Where is the contract address?

The contract address will be released in a subsequent blog post along with step by step instructions for acquiring the VISION tokens.

If I don’t like the service during the initial phase, can I cancel at any time?

You’ll really hurt our feelings but yes! You can simply exchange the VISION tokens back to ETH in the initial phase (where there are less than 250,000 VISION tokens sold). In that case, you get 100% back of the initial exchange rate. After the initial phase, you can sell it back on Uniswap after we create the pool.

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Dominic  Feeney

Dominic Feeney

1620458262

Computer Vision Using TensorFlow Keras - Analytics India Magazine

Computer Vision attempts to perform the tasks that a human brain does with the aid of human eyes. Computer Vision is a branch of Deep Learning that deals with images and videos. Computer Vision tasks can be roughly classified into two categories:

  1. Discriminative tasks
  2. Generative tasks

Discriminative tasks, in general, are about predicting the probability of occurrence (e.g. class of an image) given probability distribution (e.g. features of an image). Generative tasks, in general, are about generating the probability distribution (e.g. generating an image) given the probability of occurrence (e.g. class of an image) and/or other conditions.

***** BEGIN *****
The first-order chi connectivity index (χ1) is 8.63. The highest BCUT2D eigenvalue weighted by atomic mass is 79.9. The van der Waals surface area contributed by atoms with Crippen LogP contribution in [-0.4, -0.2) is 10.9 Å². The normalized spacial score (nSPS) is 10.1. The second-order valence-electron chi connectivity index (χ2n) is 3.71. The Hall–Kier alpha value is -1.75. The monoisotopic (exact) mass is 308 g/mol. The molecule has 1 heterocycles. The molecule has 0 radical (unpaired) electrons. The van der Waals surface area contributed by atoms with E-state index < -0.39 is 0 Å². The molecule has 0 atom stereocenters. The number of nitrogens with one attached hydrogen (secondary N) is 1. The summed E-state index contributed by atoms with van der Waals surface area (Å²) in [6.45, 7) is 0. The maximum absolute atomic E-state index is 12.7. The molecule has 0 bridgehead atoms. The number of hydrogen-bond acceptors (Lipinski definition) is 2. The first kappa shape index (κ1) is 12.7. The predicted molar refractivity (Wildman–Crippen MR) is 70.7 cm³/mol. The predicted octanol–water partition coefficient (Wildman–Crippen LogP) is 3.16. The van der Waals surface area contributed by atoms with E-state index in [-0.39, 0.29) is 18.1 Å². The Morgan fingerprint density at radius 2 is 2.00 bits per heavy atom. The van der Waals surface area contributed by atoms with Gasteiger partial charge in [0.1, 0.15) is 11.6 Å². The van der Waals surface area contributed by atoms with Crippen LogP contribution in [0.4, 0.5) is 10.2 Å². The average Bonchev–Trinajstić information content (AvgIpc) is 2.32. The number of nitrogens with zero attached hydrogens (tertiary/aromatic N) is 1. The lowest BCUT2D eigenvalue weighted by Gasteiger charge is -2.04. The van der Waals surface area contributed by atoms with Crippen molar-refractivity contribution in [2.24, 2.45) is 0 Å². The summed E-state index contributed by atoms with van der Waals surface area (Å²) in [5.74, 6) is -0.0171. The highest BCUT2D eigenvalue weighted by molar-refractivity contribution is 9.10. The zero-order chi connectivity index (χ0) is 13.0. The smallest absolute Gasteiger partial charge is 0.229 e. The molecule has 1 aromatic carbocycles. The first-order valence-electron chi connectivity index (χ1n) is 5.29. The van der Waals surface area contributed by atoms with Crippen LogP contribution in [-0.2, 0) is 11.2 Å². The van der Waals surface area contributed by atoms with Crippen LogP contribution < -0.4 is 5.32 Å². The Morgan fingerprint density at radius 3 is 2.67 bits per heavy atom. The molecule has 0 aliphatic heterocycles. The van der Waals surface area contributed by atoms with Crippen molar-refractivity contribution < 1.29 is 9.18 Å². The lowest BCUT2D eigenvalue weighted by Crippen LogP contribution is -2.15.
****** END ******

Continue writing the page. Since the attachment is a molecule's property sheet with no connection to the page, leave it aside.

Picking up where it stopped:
Discriminative Computer Vision finds applications in image classificationobject detectionobject recognitionshape detectionpose estimationimage segmentation, etc. Generative Computer Vision finds applications in photo enhancementimage synthesisaugmentationdeepfake videos, etc.

This article aims to give a strong foundation to Computer Vision by exploring image classification tasks using Convolutional Neural Networks built with TensorFlow Keras. More importance has been given to both the coding part and the key concepts of theory and math behind each operation. Let’s start our Computer Vision journey!

Readers are expected to have a basic understanding of deep learning. This article, “Getting Started With Deep Learning Using TensorFlow Keras”, helps one grasp the fundamentals of deep learning.

#developers corner #computer vision #fashion mnist #image #image classification #keras #tensorflow #vision

Rusty  Shanahan

Rusty Shanahan

1595436840

3-D Reconstruction with Vision

Exactly a year back, before I started writing this article, I watched Andrej Karapathy, the director of AI at Tesla delivering a talk where he showed the world a glimpse of how a Tesla car perceives depth using the cameras hooked to the car in-order to reconstruct its surroundings in 3D and take decisions in real-time, everything(except the front radar for safety) was being computed just with vision. And that presentation blew my mind!